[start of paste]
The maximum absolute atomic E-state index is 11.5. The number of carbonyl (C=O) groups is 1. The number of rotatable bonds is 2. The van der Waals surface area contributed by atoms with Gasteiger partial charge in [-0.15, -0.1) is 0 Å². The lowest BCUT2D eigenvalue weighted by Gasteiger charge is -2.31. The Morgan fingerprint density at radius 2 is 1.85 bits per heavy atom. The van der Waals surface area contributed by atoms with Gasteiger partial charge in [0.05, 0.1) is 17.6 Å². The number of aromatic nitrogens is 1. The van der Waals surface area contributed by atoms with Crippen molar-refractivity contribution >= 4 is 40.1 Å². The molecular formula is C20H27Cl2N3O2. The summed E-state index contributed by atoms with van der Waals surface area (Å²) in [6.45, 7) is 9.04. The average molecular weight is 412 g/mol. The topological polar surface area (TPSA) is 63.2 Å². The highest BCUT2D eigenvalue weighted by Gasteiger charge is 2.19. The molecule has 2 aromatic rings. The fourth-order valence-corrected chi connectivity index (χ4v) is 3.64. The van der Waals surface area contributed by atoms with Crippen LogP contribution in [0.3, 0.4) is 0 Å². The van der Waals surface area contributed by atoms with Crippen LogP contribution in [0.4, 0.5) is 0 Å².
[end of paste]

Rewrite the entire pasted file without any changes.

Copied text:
The maximum absolute atomic E-state index is 11.5. The number of carbonyl (C=O) groups is 1. The number of rotatable bonds is 2. The van der Waals surface area contributed by atoms with Gasteiger partial charge in [-0.15, -0.1) is 0 Å². The lowest BCUT2D eigenvalue weighted by Gasteiger charge is -2.31. The Morgan fingerprint density at radius 2 is 1.85 bits per heavy atom. The van der Waals surface area contributed by atoms with Gasteiger partial charge in [0.05, 0.1) is 17.6 Å². The number of aromatic nitrogens is 1. The van der Waals surface area contributed by atoms with Crippen molar-refractivity contribution >= 4 is 40.1 Å². The molecular formula is C20H27Cl2N3O2. The summed E-state index contributed by atoms with van der Waals surface area (Å²) in [6.45, 7) is 9.04. The average molecular weight is 412 g/mol. The topological polar surface area (TPSA) is 63.2 Å². The highest BCUT2D eigenvalue weighted by Gasteiger charge is 2.19. The molecule has 2 aromatic rings. The fourth-order valence-corrected chi connectivity index (χ4v) is 3.64. The van der Waals surface area contributed by atoms with Crippen LogP contribution in [0.3, 0.4) is 0 Å². The van der Waals surface area contributed by atoms with Crippen LogP contribution in [0.4, 0.5) is 0 Å².